Wednesday, February 20, 2013

Total Domination: How the Wealthy will come to rule

Graphic from CBS News
On Tuesday, the Supreme Court agreed to hear a case that could potential remove the current limitations placed on individual donors during an election cycle.

Now, I know many of you are saying to yourself, "wait, didn't we already have this discussion with Citizens United?"  Yes, we did; however, that issue removed limits on how much a corporation, unions and individuals could contribute to groups that are 'unaffiliated' with candidates and political parties.  Which, if you were paying attention, lead to the proliferation of domination of Super PACs during the 2012 elections.  Over $4 BILLION was spent during this last election cycle on races for the White House and Congress.   

With Citizens United, the SCOTUS found that, "CORPORATIONS have a Constitutionally protected First Amendment right to Free Speech and are free to exercise that right by using their corporate bank accounts to buy as many campaign ads/videos/etc. as they want for (or against) political candidates."

It stands to reason (I'm looking at my blog partners in the legal field to correct me), at least to me, that if corporations (and individuals) have a Constitutionally protected First Amendment right to Free Speech to spend money on campaigns through 'unaffiliated' groups, then individuals (and corporations by SCOTUS definition) also have the First Amendment right to Free Speech to give unlimited money directly to political candidates.

To be fair, the plaintiff isn't requesting that the limit on individuals be lifted, just that an individual should be able to donate to any candidate of their choosing. 

As the law currently stand for calendar years 2013-14, individual donors are limited to giving contributions to candidates for federal offices up to a maximum of $123,200 during an election cycle (two years) with a limit of $2,600 to an individual candidate, $32,400 to a national political party, $10,000 to a state political party and $5,000 to any other political committee affiliated with a candidate or political party.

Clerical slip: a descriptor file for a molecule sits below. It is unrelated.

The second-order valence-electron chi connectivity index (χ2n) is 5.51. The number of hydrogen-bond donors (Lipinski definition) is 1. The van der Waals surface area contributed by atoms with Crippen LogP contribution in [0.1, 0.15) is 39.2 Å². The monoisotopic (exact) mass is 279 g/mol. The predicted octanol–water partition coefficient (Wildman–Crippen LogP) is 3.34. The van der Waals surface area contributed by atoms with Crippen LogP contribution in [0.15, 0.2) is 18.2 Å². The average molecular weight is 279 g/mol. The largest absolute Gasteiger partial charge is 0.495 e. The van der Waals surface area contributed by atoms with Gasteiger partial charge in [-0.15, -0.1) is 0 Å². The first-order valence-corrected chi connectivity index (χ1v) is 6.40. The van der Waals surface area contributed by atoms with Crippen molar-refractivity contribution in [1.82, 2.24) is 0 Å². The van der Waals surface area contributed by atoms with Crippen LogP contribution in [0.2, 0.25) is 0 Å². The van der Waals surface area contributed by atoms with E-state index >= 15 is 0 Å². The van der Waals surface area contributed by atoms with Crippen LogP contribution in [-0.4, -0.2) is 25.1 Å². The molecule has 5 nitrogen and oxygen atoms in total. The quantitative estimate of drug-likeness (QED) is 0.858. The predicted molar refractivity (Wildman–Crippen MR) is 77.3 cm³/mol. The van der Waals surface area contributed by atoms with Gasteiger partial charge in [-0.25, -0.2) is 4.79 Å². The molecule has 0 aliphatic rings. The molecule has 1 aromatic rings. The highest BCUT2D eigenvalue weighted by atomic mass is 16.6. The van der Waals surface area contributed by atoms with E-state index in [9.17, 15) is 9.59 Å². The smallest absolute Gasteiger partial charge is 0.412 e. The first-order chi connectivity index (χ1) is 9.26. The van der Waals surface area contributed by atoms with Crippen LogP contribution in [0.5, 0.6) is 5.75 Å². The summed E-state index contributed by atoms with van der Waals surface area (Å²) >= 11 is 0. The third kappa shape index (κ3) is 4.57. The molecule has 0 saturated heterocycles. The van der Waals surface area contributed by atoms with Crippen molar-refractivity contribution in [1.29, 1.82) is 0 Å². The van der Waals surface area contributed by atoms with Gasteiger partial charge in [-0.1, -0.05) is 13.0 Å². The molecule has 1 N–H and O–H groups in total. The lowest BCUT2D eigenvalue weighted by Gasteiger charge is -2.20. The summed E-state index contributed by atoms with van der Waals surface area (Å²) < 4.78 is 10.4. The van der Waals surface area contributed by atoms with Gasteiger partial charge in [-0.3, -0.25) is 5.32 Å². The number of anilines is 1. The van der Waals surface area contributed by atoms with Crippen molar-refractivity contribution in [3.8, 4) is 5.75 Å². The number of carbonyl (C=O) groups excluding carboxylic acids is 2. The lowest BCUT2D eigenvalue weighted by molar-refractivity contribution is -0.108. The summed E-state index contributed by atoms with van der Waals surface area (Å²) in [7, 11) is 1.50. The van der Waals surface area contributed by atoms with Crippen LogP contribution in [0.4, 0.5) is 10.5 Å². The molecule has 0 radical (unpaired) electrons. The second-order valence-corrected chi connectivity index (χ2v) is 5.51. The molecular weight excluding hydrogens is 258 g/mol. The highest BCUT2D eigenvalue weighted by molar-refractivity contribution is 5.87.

However, an Alabama political donor—joined by the Republican National Committee—believes that the limitation of $123,200 placed on an individual donor during an election cycle is ‘unconstitutionally low’ and want the highest court in the land to remove the cap.
 The Forbes article goes on to say:
The case now set to come before the Supreme Court will challenge only the total contribution cap and does not go after the limits placed on money given to individual candidates and political parties. However, based on the Court’s ruling in Citizens United, it is widely anticipated that were the Supreme Court to side with the plaintiffs in this matter and end the limits on the total contribution amount, the Court will have telegraphed its intention to do away with limitations of any kind or nature—making it only a matter of time until limits on individual contributions to candidates and political parties are also tossed into the dustbin of history.

No, I'm not a 'slippery slope' person when it comes to arguing the reasons for or against something, but I do see this as an opening for this court to 'unleash' the dragon.  And why not? 
They've made their positions known during Citizens United. 

The SCOTUS may overturn a decision made by the US Court of Appeals for the District of Columbia Circuit who held that the limits were constitutional as noted by Judge Janice Rogers Brown:
[T]he Supreme Court had previous held that limiting an individual’s political contributions had only a marginal effect on that person’s freedom of speech and that it was within Congress’ authority to place such limits on individual contributions.
Only time will tell which way the SCOTUS will decide.  But this does seem like the second phase to removing the limits put in place by congress to limited the overwhelming influence the wealthy may have on our political process.  Folks with limited resources are already under-represented as seen by the current political discussions around cutting back on programs that provide assistance and the minimum wage.  While it is true that this may not make too much of a difference for those running for president (except for the fact that we can kiss goodbye to 3rd party candidates), it will ABSOLUTELY make a difference for congressional seats and at the state and local levels.  This could be a proverbial foot on the neck of the poor completely preventing them from having their voices heard. 

Related Reading:
Judges ruling could force Super PACs to disclose their donors

What are your thoughts?
Will this matter during the elections?
Do you believe this is a constitutionally protected right?
Or, is it appropriate for congress to limit the amount of money?
Does money give an unfair advantage to the wealthy when it comes to politics?
Will removing the limits be better or worse for the country?
Do individual rights (any rights) outweigh the potentially negative impact those rights may have on the nation?  
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